Nearly 1,700 ATMs became fee-charging between January and March, says Which?
Communities are being stripped of their free access to cash at an “alarming” rate, with more than 1,000 ATMs having been converted to charge fees in March alone, according to Which?
The consumer group said fees of at least 95p per withdrawal were imposed on nearly 1,700 machines between January and March this year.
It used figures from ATM network Link to make the findings.
Which? said the rate of machines being converted to charge fees appears to be on the increase, with a “staggering” 1,250 conversions thought to have taken place across the UK in March.
Which? said the bulk of the ATMs affected are operated by Cardtronics, the UK’s biggest cashpoint operator.
Bank branch and ATM closures have sparked widespread concerns about people’s future access to cash.
A row broke out last year over Link’s proposals for reducing interchange fees – the fee card issuers pay ATM operators – leading to concerns more free-to-use cash machines will disappear.
Link has put in place specific arrangements to protect free-to-use ATMs more than one kilometre away from their next nearest free-to-use ATM.
A spokeswoman for Cardtronics said: “We have been forced into charging a fee for cash withdrawals on some of our machines where Link’s cuts have left us with no choice.
“The decision on whether to introduce a fee is taken on a case-by-case basis and reflects the economic viability of the individual machine.
“We only ever charge a fee when there is no other option apart from removing the machine altogether.”
Meanwhile, Peter McNamara, chief executive of cashpoint provider NoteMachine, said: “The whole Link system is now under severe threat from a toxic combination of wholesale bank branch closures, the unavoidable shift of many free-to-use machines to a charging model, and the mothballing of low volume machines which are no longer economically viable under the charging regime.”
He said NoteMachine has always operated a free-to-use model wherever possible and continued: “However, unless urgent action is taken to reduce the pressure on ATM operators by reversing the interchange fee reductions, NoteMachine will be forced to begin converting ATMs to surcharging.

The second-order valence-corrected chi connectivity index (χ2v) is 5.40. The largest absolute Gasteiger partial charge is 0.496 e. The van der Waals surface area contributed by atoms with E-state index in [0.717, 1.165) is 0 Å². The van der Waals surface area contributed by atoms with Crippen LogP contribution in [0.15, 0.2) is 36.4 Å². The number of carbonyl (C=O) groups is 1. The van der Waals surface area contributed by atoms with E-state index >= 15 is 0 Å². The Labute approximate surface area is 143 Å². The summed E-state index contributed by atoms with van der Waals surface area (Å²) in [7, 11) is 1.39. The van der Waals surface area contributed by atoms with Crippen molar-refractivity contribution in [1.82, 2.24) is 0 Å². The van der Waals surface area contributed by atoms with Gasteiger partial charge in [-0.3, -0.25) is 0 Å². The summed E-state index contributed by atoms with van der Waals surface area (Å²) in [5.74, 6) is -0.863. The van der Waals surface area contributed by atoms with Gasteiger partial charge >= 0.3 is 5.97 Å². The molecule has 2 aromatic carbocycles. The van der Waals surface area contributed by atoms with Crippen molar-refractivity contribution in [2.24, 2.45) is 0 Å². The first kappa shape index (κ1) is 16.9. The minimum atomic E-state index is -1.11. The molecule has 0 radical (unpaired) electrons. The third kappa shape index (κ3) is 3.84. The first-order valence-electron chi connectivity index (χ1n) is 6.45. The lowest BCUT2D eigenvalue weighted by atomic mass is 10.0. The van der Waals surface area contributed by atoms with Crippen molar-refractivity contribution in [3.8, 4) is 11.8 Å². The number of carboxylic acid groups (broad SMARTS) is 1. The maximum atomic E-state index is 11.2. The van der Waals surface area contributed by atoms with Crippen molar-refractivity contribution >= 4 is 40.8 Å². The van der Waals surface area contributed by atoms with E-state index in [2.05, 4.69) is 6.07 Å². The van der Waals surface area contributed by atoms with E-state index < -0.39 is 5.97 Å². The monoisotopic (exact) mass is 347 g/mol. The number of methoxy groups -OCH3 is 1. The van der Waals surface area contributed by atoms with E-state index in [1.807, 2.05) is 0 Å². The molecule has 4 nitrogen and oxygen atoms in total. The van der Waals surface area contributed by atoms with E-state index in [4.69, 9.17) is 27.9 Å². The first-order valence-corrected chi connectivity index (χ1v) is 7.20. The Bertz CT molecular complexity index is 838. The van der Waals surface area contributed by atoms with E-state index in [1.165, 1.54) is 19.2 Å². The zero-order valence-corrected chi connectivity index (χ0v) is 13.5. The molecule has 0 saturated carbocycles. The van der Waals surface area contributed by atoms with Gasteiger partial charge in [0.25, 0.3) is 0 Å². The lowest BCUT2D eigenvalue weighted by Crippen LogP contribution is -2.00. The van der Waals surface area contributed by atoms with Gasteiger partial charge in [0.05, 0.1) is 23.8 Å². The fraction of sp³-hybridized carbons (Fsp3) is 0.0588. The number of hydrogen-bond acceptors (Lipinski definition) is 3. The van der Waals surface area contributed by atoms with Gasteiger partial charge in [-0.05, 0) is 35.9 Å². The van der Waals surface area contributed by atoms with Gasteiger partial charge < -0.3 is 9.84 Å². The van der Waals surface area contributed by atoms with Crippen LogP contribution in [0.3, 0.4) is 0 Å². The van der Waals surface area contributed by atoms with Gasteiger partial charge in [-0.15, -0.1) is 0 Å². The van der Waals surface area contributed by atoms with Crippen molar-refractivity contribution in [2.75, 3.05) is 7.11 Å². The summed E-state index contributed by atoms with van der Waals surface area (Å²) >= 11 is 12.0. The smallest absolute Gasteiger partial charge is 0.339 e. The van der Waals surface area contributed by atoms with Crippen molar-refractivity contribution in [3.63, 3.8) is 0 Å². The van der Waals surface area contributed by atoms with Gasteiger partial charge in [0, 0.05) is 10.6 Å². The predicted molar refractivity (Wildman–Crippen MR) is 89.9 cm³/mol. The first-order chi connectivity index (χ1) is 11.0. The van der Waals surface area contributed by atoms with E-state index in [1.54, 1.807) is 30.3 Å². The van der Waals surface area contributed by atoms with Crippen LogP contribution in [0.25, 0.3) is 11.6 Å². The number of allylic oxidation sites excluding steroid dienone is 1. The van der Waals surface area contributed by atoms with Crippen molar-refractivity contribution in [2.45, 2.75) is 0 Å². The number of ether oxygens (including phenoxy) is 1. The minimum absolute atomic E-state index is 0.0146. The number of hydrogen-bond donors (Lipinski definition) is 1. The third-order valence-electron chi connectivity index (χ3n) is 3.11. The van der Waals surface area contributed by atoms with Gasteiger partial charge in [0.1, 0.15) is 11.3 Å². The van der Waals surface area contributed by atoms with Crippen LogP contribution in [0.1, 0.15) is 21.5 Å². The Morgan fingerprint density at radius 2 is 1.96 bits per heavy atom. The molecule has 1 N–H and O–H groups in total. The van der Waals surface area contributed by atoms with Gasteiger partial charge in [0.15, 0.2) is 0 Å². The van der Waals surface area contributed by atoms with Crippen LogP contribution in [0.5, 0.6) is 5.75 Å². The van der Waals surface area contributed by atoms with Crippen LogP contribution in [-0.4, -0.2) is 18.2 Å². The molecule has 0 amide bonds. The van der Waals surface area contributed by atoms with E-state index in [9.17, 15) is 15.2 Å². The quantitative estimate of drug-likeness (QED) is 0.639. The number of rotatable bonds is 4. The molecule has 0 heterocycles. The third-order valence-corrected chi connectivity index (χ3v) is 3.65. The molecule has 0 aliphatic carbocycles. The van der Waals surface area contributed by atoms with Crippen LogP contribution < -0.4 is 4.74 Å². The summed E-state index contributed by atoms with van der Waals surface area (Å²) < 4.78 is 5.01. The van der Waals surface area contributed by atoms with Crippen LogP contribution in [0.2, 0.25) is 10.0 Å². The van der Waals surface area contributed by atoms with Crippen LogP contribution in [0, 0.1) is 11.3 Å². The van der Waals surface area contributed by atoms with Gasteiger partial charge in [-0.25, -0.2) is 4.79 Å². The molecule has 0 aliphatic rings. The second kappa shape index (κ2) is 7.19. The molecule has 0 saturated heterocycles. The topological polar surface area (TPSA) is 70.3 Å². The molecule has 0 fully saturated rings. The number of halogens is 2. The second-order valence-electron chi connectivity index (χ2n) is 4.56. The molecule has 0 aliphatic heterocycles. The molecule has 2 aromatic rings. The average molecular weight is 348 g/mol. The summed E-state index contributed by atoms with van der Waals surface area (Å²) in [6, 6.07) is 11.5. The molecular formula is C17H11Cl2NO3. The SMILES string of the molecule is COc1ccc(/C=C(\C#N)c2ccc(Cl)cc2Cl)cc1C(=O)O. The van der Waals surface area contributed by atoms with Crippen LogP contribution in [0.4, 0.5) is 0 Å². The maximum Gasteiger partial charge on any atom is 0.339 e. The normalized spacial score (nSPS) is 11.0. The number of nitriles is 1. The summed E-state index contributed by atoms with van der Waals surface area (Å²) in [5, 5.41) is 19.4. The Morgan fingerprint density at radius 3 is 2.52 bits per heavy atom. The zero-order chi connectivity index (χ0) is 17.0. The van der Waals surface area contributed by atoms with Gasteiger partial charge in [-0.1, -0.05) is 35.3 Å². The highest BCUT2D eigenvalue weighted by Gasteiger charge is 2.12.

“This is a dilemma we have been grappling with for some time and are extremely reluctant to make such a decision.”
A recent Access to Cash Review chaired by former chief of the Financial Ombudsman Service Natalie Ceeney described the cash system as “on the verge of collapse”.
Which? said that while digital payments are on the rise in the UK, 2.2 million people are almost entirely reliant on cash in their daily lives.
It warned that the UK risks drifting into a “no-cash” society which could shut people out of paying for local goods and services.
The consumer champion is urging the Government to appoint a regulator to ensure no-one is denied the ability to access cash.
Gareth Shaw, head of money at Which?, said: “Communities are being stripped of free access to cash at an alarming rate that could hit the most vulnerable in our society the hardest, while denying millions of people free withdrawals.
“A regulator is desperately needed to get a grip of these rapid changes across the cash landscape and ensure all those still reliant on this important payment method aren’t suddenly shut out from accessing the cash they need in their daily lives.”
John Howells, chief executive of Link, said: “Free access to cash is vital for consumers and the UK enjoys extensive coverage that Link is committed to protecting.
“There are more than 50,000 free-to-use ATMs across the UK, 10,000 more than we had in 2009, and currently 12,700 pay-to-use cash machines, down from over 23,000 in 2009.
“Less than 3% of withdrawals at Link ATMs incur a fee.
“For now, there is no need for consumers to be concerned and if they wish to find their most convenient free ATM they can download the Link app for free or access cash over the counter at over 11,500 Post Offices across the UK.
“However, we agree with Which? that regulatory support is needed as there is a risk to cash access in the long run.”
Federation of Small Businesses (FSB) national chairman Mike Cherry said: “Charging shoppers to withdraw their own money is wrong and dampens consumer appetite, causing a drag on local growth in the process.”
A spokesman for the Payment Systems Regulator (PSR) said: “In October 2018, we gave Link a direction to make sure it does all it can to meet its commitments to protecting the broad geographic spread of free-to-use ATMs.
“We are aware that some ATMs have changed from free-to-use ATMs to pay-to-use.
“We are looking into this and if it impacts on the commitment Link has made to us to protect the broad geographic spread of free-to-use ATMs we will take action.”